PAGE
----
By: Joe Strupp
A war of words erupted Monday between The New York Times and The Wall Street Journal after Times Columnist David Carr wrote that the Journal had taken on a more conservative approach under Rupert Murdoch, noting its “pro-business, antigovernment shift.”
” … the newspaper is no longer anchored by those deep dives into the boardrooms of American business with quaint stippled portraits, opting instead for a much broader template of breaking general interest news articles with a particular interest in politics and big splashy photos,” Carr wrote in the column.
That prompted a sharp response from Journal Managing Editor Robert Thomson.
In a statement sent to numerous media outlets, including E&P, Thomson said: “The news column by a Mr David Carr today is yet more evidence that The New York Times is uncomfortable about the rise of an increasingly successful rival while its own circulation and credibility are in retreat. The usual practice of quoting ex-employees was supplemented by a succession of anonymous quotes and unsubstantiated assertions. The attack follows the extraordinary actions of Mr Bill Keller, the Executive Editor, who, among other things, last year wrote personally and at length to a prize committee casting aspersions on Journal journalists and journalism. Whether it be in the quest for prizes or in the disparagement of competitors, principle is but a bystander at The New York Times.”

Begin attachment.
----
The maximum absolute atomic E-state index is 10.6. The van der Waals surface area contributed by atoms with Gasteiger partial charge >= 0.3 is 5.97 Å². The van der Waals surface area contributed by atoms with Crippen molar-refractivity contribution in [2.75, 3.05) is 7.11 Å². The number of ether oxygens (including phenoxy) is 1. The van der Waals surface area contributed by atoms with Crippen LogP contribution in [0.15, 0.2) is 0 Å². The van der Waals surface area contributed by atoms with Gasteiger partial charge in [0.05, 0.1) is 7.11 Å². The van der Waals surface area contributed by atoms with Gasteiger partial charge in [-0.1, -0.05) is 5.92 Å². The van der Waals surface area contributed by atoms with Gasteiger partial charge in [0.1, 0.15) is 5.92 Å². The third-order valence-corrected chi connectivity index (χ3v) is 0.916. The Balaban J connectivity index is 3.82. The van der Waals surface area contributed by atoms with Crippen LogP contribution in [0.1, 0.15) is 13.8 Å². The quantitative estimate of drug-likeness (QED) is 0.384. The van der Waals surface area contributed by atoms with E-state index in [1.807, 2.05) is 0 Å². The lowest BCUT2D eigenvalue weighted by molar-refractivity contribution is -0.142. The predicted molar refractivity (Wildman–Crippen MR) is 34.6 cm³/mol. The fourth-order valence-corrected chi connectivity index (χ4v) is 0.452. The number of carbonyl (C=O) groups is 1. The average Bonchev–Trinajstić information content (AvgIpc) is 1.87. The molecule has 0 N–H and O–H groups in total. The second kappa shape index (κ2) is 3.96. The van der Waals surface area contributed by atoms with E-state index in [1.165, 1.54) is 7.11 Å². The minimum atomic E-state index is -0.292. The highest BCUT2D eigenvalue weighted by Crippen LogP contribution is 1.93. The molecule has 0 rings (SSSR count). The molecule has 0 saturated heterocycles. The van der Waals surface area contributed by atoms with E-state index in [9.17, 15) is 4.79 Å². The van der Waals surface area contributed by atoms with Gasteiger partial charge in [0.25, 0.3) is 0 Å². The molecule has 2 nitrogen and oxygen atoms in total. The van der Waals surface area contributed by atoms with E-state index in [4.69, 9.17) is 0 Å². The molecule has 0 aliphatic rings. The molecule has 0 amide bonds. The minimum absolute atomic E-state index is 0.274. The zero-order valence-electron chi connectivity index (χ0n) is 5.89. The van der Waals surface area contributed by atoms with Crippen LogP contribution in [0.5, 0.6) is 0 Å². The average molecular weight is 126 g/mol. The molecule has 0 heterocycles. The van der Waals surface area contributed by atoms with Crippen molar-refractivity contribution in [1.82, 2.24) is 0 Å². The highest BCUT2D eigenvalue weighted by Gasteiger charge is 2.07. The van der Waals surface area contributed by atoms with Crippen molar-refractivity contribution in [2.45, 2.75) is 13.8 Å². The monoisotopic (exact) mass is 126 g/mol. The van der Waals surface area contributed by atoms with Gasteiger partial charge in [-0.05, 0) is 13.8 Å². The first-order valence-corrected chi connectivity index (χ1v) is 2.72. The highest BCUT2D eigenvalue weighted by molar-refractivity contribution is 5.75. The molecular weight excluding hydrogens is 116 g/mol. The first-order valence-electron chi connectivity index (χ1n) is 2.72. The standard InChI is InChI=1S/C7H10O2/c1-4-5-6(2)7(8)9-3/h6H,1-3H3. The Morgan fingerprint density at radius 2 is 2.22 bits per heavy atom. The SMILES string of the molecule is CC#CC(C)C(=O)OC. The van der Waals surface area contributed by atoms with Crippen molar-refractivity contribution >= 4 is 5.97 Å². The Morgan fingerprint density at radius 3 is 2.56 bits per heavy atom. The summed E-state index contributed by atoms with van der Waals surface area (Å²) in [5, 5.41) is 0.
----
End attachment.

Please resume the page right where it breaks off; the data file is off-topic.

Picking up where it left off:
Keller responded to the Thomson memo with this comment to The New York Observer: “While David’s column clearly got under Mr. Thomson’s skin, I don’t see anything in this response that casts doubt upon it. The column was scrupulously fair and, if anything, understated, and I have no inclination to help Mr. Thomson change the subject.”
The Observer stated that Carr declined comment, stating only: ” … seems fair to have him have his say. I had mine and stand by it.”